SALEM, Ore. (KGW) — The Oregon Health Authority reported 18,538 new confirmed and presumptive COVID-19 cases over the weekend, according to a Monday news release.
The breakdown was 8,156 cases on Friday, 6,292 on Saturday and 4,090 on Sunday, according to the agency’s data dashboard.
The individual totals are each a decline from the day before, but that’s typical — for the past four weeks, Oregon has seen case numbers rise each day from Monday to Thursday and then decline over the weekends.
Each day’s count is still higher than any single-day count the state had seen prior to last week, when the omicron wave set a series of new records.
Prior to last week, the single-day record was 3,207 cases on Aug. 27, at the height of the delta variant wave. Daily cases declined through the fall but began to rise steadily in the week of Dec. 12 as the omicron wave began.
Dec. 30 set a new record with 3,527 cases, and then the record was broken on a daily basis last week with 4,537 cases logged on Jan. 3, 6,197 on Jan. 4, 7,604 on Jan. 5 and 10,431 on Jan. 6.
The state’s seven-day average of cases per day rose to 6,758 as of Monday morning, up from 4,995 reported on Friday morning, and the test positivity rate rose from 21.5% to 22.1% over the same period.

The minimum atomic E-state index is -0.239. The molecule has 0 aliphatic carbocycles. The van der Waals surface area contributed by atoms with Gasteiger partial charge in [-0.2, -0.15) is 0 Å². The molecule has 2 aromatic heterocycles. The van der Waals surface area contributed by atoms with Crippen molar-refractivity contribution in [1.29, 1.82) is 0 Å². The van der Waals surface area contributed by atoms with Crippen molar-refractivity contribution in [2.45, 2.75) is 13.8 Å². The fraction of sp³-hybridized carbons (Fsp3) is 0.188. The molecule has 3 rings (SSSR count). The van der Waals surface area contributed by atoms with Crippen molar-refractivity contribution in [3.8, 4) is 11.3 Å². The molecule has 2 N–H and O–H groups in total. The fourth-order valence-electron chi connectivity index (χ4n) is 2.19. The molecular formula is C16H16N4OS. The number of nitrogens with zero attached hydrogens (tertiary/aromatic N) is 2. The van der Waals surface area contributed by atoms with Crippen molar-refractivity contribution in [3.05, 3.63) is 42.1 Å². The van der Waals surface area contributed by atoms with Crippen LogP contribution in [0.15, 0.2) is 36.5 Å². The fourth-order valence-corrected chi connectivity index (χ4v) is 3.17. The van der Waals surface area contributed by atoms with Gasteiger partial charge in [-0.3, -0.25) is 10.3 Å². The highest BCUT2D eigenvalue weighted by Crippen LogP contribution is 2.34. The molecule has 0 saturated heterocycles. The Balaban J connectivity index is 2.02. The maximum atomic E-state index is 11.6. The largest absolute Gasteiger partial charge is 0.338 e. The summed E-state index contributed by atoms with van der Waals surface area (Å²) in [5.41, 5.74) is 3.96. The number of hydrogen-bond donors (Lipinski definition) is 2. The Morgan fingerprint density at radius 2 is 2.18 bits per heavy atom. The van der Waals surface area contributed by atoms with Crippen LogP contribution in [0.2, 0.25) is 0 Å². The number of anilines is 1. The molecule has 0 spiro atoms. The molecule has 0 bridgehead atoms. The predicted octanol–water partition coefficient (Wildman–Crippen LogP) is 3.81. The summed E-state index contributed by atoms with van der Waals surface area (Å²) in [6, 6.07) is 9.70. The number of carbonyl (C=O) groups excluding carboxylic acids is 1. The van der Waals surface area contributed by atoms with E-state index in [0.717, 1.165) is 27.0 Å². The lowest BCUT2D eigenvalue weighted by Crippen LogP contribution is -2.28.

Test volume is also near a record high, OHA reported, with 51,996 tests reported on Jan. 7 alone, the third-highest single-day count during the pandemic.
OHA reported 18 new COVID-related deaths over the weekend, raising the state’s total death toll to 5,779. Oregon’s case total now stands at 478,203.
There were 692 patients hospitalized with COVID-19 across Oregon as of Monday morning, an increase of 33 from the prior report. There were 138 COVID patients in intensive care unit (ICU) beds, an increase of 11 from the prior report.
There were 46 adult ICU beds available statewide as of Monday morning and 295 non-ICU beds available — 7% availability in both cases.
The OHA news release urged Oregonians to get tested if they develop any symptoms of COVID-19 or have been exposed to someone with COVID-19, regardless of their vaccination status, and to stay home and away from others while waiting for the results.
State officials also urged residents to ease the pressure on health care systems by not going to the emergency room for COVID-19 treatment or testing unless they develop symptoms that require emergency care.
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